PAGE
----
What the heck is a lambda?

Lambdas? That’s a frat right? Why are they in C#?

No no… it’s not a frat! Lambdas are simply a syntax that we use to define anonymous methods. What’s an anonymous method? It’s a method that has no declaration. What’s a method declaration? Jeez man…

Method Anatomy

That is a method declaration. But to understand lambdas, let’s look at this method declaration and break it apart first.

The first part of a method is the signature. It is made up of the access modifier, the return type, the method name, and then the parameter list.

Then, of course, everything between { and } is the body of the method; the series of expressions (aka a statement) that will be executed when the method is run. A lambda is exactly this, but without all the fluff. Let’s look at this method again, but this time, I will cross out all of the things that a lambda doesn’t need as a method:


There you have it! Lambdas are just methods without the access modifier, return type, name, or body braces (although you’ll need the braces still if you wanna use more than a single expression…). So if you cut out all of that, here’s what you’re left with:

That, ladies ‘n gents is a lambda expression. A really simple lambda expression, but one nonetheless. The operator => is pronounced “goes to”. What it means is that whatever variables you declare on the left will be sent to the function on the right (e.g. “input goes to Console.WriteLine(“The number is {0}”, input)” )

Where to use Lambdas

Since lambdas are actually anonymous methods, you cannot just drop a lambda any-ole-where. You need to use them as delegates. If you don’t know what delegates are or what there used for, a) shame on you and b) let us know in the comments and we’ll get another article out that talks about delegates. Anyway, delegates — Most of the time in .Net, you’ll see delegates displayed as Action<T> or Func<T> in parameter lists:

This method requires an Action<string> parameter. That is, *a delegate that takes a single string parameter and returns nothing*. If you wanted it to be a method that takes two string parameters and returns nothing, then it would be Action<string, string>. If you wanted it to be a method that takes an int and a string and returns nothing, it would be Action<int, string>. Or maybe a method that takes an int and returns a string, it would be Func<int, string>. See how that works now?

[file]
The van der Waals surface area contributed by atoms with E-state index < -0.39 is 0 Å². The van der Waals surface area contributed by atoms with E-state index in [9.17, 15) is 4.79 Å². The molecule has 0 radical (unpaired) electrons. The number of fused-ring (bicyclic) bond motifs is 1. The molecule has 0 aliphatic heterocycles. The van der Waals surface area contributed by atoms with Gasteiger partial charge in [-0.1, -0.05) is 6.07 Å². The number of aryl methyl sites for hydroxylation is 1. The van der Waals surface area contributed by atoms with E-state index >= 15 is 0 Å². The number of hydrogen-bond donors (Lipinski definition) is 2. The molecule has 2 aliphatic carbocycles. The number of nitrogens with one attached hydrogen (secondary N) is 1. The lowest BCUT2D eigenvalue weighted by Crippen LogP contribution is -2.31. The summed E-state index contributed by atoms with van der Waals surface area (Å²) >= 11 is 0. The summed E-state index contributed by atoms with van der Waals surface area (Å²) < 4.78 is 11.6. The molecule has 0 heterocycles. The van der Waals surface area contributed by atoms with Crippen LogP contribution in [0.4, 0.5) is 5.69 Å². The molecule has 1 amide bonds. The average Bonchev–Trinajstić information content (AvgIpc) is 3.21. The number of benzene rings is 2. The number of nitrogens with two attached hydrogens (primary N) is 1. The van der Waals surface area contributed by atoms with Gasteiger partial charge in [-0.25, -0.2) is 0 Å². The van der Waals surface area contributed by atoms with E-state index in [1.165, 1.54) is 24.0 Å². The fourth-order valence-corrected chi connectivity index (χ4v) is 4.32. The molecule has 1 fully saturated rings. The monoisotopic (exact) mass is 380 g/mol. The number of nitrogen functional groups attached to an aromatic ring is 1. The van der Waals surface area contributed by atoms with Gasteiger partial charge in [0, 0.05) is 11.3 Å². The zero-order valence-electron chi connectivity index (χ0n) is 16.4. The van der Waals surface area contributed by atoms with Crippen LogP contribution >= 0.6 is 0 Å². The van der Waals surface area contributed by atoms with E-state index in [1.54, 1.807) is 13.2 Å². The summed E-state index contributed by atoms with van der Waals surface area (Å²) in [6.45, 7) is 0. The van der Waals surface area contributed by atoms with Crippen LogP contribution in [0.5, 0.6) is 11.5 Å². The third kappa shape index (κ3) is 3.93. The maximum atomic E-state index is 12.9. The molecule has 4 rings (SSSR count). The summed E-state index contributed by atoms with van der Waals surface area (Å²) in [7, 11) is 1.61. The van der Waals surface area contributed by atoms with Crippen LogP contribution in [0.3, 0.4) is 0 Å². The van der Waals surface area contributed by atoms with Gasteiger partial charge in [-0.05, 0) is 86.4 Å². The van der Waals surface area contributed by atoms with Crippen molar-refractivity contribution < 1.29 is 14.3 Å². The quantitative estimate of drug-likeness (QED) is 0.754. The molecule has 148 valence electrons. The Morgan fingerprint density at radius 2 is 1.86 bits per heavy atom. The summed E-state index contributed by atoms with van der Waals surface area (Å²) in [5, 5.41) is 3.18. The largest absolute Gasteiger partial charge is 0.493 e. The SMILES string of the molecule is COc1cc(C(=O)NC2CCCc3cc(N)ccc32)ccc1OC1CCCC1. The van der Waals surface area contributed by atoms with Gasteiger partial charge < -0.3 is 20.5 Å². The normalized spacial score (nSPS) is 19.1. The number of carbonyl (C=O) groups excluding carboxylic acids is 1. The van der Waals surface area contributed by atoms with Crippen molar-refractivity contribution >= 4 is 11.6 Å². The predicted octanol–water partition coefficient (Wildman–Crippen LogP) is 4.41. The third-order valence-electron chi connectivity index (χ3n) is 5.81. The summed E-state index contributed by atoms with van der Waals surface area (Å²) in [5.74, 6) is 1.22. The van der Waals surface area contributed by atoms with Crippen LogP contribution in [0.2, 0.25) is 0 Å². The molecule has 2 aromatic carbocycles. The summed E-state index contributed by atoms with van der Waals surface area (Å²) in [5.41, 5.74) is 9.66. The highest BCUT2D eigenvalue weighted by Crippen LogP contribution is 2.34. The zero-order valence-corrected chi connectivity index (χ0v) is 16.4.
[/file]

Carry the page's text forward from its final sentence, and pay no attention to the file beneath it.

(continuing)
An Action has zero or more parameters and returns nothing (void); a Func has zero or more parameters and returns something.

So now that we understand what this method is asking of us, how do we use it? Well you *could* send in a void method that matches the signature as a function pointer like this:

But what if you didn’t want to have to declare the MyMethod method? Well that’s where lambdas come in. Send it in as an anonymous method in lambda syntax like so:

Why would I bother with this?

At this point, this is probably *almost* making sense. What is going on in here?

Well again, if you don’t understand delegates, you might wanna go brush up on what those are, but here’s my brief explanation.

Delegates are like variables for methods/functions. Just as you can assign int x = 10;, you can assign Action x = () => DoStuff(); and pass those things around. But why would you want to do that? Well in this example, I use delegates as a way of delaying an operation. My DoAction method will do something, and then run the action with whatever result it comes up with. So here’s a slightly more complete example:


This isn’t he most real world practical example, but you still can see the point. I used the same method to take the bus to work for two different scenarios. The TakeBusToWork() algorithm was this:

  • Let us know what is happening
  • Maybe do some other prep work
  • Run the action that was provided to us
  • Take some money from the guy
  • Let us know that you’re on your way to work

So the variable here was what to do in preparation to go to work. We decided ahead of time that the logic for such a thing could change, so instead of hard-coding it, we took a delegate as a parameter and executed it when it needed to be executed which was right in the middle of a bunch of other stuff.

So, this isn’t an example specifically for lambdas, but rather an example for delegation. However, by using a lambda as a delegate, we avoided having to declare 2 different methods to use as function pointers. Syntactical sugar, my friend. Om nom.

You can use lambda syntax when declaring event handlers as well! Now go try it — don’t forget to try it with functions (Func<T>)!

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